Microbial Testing Without Labs and Electricity
Easily determine the health risk of drinking water
Groundwater is the water contained beneath the surface in rocks and soil, and is the water that accumulates underground in aquifers. There is over a thousand times more water in the ground than is in all the world’s rivers and lakes, according to the U.S. Geological Survey.
For millions of people in poor and developing countries, as well as in developed countries, groundwater is the most important or only source of drinking water. Groundwater also is often the most economically feasible source of drinking water.
Although groundwater quality generally is more stable the surface water quality, it is still subject to fecal contamination the poses serious health risks.
Wells and Boreholes
Water quality in wells and boreholes changes and they are potentially vulnerable to intermittent fecal contamination. Here’s how:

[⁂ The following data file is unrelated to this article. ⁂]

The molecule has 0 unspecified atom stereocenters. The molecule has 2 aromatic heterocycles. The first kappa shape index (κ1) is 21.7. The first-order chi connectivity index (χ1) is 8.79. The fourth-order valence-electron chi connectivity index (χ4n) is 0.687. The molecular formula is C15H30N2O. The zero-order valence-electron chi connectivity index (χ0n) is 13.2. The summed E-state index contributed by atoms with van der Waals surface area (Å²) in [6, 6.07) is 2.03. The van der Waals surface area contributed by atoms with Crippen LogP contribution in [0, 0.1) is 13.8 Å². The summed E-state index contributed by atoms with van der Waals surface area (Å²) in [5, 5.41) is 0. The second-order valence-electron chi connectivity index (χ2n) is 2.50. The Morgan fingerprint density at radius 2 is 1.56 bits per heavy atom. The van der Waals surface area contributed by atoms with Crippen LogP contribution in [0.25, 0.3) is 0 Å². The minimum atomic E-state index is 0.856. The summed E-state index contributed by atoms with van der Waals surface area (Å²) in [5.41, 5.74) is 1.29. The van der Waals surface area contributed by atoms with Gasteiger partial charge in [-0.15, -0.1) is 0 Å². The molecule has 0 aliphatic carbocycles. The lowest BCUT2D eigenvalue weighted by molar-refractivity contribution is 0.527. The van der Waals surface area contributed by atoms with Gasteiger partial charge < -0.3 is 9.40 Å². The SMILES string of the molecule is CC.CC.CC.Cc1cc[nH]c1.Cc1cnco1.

- Fluctuations due to rainfall and rainfall runoff into source waters and groundwater
- Contaminated surface water and/or groundwater enters improperly constructed well
- Presence of animals where there are no barriers at well or borehole to protect against animal fecal contamination
- Poor sanitary protection at the top of the borehole, no sanitary seal or well apron
- Hand pump base doesn’t have a watertight seal where it attaches to the casing
- Contamination at the well pump outlet (spout) from contaminated hands
- Casing doesn’t extend far enough above the ground and surface water enters well, defective well casing and/or liner
- Contaminated objects fall into well
- Shallow, open wells are more susceptible to contamination
- Intermittent septic system intrusion and/or other transient fecal source
The presence of E. coli bacteria in groundwater is a potential health risk. Aquagenx® CBT EC+TC Kits easily test groundwater without needing labs, electricity, intensive training and expensive, complicated equipment.
Routine microbial water quality testing of groundwater with CBT Kits is now sustainable for:
- NGOs and humanitarian aid
- Local governments
- Water systems
- Community water committees
- Private well owners
- Homeowner associations
- Professional water testing service providers
- Businesses that use private wells and water sources